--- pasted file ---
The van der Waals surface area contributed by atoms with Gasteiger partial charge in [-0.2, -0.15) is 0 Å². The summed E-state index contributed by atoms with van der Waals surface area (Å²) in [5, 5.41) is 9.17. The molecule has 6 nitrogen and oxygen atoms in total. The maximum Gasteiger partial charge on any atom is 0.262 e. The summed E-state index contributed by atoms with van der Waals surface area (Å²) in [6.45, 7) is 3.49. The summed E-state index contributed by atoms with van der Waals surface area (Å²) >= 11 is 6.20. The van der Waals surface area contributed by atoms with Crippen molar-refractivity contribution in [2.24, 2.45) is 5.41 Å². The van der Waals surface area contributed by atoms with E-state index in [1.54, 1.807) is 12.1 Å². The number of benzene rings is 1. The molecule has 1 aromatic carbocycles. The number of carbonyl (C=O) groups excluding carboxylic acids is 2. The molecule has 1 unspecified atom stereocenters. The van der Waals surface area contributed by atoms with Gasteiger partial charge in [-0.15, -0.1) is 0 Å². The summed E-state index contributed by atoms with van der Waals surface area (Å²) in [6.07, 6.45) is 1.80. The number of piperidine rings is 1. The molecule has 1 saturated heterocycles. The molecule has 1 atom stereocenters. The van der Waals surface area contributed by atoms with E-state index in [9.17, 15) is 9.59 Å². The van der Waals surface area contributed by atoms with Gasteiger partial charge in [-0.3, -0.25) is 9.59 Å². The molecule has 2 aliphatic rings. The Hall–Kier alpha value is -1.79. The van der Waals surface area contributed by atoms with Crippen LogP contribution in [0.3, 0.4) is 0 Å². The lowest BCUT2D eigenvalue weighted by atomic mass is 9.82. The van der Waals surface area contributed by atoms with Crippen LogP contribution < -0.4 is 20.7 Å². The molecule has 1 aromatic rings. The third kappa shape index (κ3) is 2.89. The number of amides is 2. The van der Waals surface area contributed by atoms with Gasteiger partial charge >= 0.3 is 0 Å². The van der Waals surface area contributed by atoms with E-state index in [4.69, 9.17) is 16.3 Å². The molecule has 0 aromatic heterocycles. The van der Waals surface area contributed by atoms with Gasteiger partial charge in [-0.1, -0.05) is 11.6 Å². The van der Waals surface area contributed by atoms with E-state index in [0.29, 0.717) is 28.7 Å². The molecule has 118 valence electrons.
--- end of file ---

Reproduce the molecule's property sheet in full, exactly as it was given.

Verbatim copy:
The van der Waals surface area contributed by atoms with Gasteiger partial charge in [-0.2, -0.15) is 0 Å². The summed E-state index contributed by atoms with van der Waals surface area (Å²) in [5, 5.41) is 9.17. The molecule has 6 nitrogen and oxygen atoms in total. The maximum Gasteiger partial charge on any atom is 0.262 e. The summed E-state index contributed by atoms with van der Waals surface area (Å²) in [6.45, 7) is 3.49. The summed E-state index contributed by atoms with van der Waals surface area (Å²) >= 11 is 6.20. The van der Waals surface area contributed by atoms with Crippen molar-refractivity contribution in [2.24, 2.45) is 5.41 Å². The van der Waals surface area contributed by atoms with E-state index in [1.54, 1.807) is 12.1 Å². The number of benzene rings is 1. The molecule has 1 aromatic carbocycles. The number of carbonyl (C=O) groups excluding carboxylic acids is 2. The molecule has 1 unspecified atom stereocenters. The van der Waals surface area contributed by atoms with Gasteiger partial charge in [-0.15, -0.1) is 0 Å². The summed E-state index contributed by atoms with van der Waals surface area (Å²) in [6.07, 6.45) is 1.80. The number of piperidine rings is 1. The molecule has 1 saturated heterocycles. The molecule has 1 atom stereocenters. The van der Waals surface area contributed by atoms with E-state index in [9.17, 15) is 9.59 Å². The van der Waals surface area contributed by atoms with Gasteiger partial charge in [-0.3, -0.25) is 9.59 Å². The molecule has 2 aliphatic rings. The Hall–Kier alpha value is -1.79. The van der Waals surface area contributed by atoms with Crippen LogP contribution in [0.3, 0.4) is 0 Å². The lowest BCUT2D eigenvalue weighted by atomic mass is 9.82. The van der Waals surface area contributed by atoms with Crippen LogP contribution < -0.4 is 20.7 Å². The molecule has 1 aromatic rings. The third kappa shape index (κ3) is 2.89. The number of amides is 2. The van der Waals surface area contributed by atoms with Gasteiger partial charge >= 0.3 is 0 Å². The van der Waals surface area contributed by atoms with E-state index in [4.69, 9.17) is 16.3 Å². The molecule has 0 aromatic heterocycles. The van der Waals surface area contributed by atoms with Gasteiger partial charge in [-0.1, -0.05) is 11.6 Å². The van der Waals surface area contributed by atoms with E-state index in [0.29, 0.717) is 28.7 Å². The molecule has 118 valence electrons.